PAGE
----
Staphylococcus aureus (S. aureus) evades clearance by the immune system by hijacking the very traps it produces, transforming these same traps into a toxic compound according to a paper published in Science.1 Scientists from the University of Chicago (Chicago, USA) used high performance liquid chromatography coupled to mass spectrometry (HPLC–MS) to identify the toxin as 2’-deoxyadenosine (dAdo).
Bacterial invasion of tissue triggers an array of processes as part of the immune response, in an attempt to first contain and then destroy an infection. S. aureus can permanently colonize the human body without causing harmful effects, usually on the skin and within the nose causing boils or abscesses. However, if it enters the blood stream it can result in blood poisoning, endocarditis, and meningitis among other conditions.
S. aureus tissue infections are characterized by abscesses formed by immune cells cornering off the infection for clearance by a specific type of cell known as a macrophage — so-called “big eaters” that roam the body clearing away infections. The traps are released by neutrophils (neutrophil extraceullar traps [NETs]) in an attempt to contain the infection until the arrival of the macrophage. In the case of S. aureus however, there is no macrophage activity and the infection remains uncleared.
To investigate this mystery, S. aureus was co-cultured alongside immune cells, including neutrophils and macrophages. When NET production was activated, the macrophage began to die suggesting the production of a toxin by the bacterium. The team performed HPLC–MS to identify this toxin as 2’-deoxyadenosine (dAdo). Combining these results with data from genetic experiments using mutant strains of S. aureus, the team deduced that the bacterium converted NETs to dAdo that is toxic to macrophages.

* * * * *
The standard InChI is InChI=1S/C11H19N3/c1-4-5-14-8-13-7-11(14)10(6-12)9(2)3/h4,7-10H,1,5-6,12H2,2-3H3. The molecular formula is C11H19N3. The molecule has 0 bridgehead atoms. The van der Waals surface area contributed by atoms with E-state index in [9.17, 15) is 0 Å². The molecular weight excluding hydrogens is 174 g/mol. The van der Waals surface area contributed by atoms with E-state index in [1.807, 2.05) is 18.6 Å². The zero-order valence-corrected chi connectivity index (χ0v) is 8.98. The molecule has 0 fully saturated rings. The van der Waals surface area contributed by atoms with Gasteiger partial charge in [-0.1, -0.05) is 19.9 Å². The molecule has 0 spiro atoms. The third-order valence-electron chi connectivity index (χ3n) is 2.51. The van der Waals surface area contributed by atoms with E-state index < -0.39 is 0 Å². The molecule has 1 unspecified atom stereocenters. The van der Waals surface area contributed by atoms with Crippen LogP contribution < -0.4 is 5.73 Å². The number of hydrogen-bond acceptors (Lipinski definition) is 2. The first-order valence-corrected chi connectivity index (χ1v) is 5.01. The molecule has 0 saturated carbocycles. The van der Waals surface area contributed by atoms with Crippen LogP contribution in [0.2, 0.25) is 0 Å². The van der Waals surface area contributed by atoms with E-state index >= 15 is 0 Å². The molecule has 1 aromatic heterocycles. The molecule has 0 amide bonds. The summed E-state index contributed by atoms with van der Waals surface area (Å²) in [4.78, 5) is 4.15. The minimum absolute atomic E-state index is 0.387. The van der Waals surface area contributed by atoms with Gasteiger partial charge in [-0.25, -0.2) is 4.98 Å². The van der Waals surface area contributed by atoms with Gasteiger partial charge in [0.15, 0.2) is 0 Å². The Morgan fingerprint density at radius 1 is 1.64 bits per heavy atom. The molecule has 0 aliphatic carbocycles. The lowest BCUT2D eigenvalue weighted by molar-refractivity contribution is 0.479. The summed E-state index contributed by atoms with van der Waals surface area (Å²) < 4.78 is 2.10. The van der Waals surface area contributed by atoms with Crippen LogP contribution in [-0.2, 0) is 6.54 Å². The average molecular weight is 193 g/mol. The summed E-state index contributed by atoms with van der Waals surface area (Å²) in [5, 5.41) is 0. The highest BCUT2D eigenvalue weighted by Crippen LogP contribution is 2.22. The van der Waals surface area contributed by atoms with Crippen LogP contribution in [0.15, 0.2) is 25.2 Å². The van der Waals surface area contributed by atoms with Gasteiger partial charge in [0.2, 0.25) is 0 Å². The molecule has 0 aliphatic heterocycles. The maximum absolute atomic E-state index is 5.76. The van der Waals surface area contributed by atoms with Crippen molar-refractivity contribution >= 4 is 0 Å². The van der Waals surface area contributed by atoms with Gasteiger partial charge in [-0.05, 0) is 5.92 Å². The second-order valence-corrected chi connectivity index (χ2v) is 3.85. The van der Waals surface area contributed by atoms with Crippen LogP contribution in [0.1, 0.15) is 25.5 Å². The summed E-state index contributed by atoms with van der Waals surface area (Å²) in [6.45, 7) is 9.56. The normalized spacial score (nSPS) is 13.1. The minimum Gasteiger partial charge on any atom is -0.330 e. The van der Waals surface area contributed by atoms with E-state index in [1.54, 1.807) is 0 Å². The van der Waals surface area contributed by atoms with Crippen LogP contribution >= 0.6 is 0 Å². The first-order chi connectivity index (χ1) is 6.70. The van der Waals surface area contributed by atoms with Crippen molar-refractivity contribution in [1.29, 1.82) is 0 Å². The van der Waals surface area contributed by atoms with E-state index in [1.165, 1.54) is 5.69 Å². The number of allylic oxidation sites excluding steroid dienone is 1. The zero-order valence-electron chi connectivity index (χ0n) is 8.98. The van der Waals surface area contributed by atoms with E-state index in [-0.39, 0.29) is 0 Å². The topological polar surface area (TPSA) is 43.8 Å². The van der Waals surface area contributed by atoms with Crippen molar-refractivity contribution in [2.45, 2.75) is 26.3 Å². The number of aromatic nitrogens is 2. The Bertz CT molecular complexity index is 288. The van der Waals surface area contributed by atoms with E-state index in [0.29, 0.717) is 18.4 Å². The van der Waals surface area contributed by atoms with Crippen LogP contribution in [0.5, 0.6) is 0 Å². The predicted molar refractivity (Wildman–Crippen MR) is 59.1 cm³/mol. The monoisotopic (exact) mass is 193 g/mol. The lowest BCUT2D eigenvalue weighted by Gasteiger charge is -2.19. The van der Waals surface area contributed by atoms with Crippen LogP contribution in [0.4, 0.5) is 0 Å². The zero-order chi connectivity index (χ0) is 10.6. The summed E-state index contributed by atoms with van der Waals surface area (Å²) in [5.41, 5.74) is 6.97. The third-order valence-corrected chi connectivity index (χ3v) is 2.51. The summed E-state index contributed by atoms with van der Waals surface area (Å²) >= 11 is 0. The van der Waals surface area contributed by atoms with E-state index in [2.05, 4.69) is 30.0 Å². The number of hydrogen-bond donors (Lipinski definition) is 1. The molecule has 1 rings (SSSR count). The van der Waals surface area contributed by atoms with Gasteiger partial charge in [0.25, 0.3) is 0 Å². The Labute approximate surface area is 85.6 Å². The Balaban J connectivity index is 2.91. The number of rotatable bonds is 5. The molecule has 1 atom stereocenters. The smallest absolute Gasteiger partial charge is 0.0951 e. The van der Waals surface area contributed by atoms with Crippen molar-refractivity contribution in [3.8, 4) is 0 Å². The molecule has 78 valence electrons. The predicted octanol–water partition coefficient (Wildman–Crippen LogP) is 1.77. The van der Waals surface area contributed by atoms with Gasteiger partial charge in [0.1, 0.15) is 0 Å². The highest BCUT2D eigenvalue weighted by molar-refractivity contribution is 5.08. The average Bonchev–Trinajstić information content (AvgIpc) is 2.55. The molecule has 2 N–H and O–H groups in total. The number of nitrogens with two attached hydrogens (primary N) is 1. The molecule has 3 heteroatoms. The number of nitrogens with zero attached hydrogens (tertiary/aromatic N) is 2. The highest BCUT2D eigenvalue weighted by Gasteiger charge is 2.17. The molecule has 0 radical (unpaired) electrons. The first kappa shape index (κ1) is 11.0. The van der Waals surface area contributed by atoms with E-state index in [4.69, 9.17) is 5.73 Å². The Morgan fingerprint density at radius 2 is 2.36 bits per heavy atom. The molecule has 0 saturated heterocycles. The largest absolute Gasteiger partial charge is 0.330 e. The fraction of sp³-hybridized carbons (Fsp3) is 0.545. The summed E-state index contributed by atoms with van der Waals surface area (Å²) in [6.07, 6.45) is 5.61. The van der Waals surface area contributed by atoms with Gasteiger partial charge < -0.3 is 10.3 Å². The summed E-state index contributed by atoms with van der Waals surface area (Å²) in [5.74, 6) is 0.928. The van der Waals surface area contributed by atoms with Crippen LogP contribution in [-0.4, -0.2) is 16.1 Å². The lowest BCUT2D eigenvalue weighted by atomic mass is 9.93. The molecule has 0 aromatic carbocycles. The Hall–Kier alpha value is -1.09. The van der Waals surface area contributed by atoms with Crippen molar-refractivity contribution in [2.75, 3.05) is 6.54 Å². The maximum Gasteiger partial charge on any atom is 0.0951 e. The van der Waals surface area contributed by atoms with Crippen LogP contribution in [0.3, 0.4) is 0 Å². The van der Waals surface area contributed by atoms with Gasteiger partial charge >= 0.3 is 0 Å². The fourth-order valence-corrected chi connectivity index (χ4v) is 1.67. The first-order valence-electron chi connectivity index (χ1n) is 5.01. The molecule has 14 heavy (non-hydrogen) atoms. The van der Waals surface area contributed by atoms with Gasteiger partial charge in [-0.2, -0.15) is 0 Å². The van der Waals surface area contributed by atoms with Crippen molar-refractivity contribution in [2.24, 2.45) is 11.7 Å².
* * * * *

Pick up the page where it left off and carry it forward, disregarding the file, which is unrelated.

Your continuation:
Olaf Schneewind, senior author of the paper, said: “These bacteria have endowed themselves with weapons to not only anticipate every immune defense, but turn these immune defenses against the host as well.” He added: “Sooner or later almost every human gets some form of S. aureus infection. Our work describes for the first time the mechanism that these bacteria use to exclude macrophages from infected sites.”
So what does this mean for drug development? Theoretically, scientists could target this mechanism of evasion using therapeutic proteins to block bacterial enzymes involved in the transformation of NETs by S. aureus. This is promising but requires a lot more work.
1. V. Thammavongsa et al., Science 342, 863–866 (2013).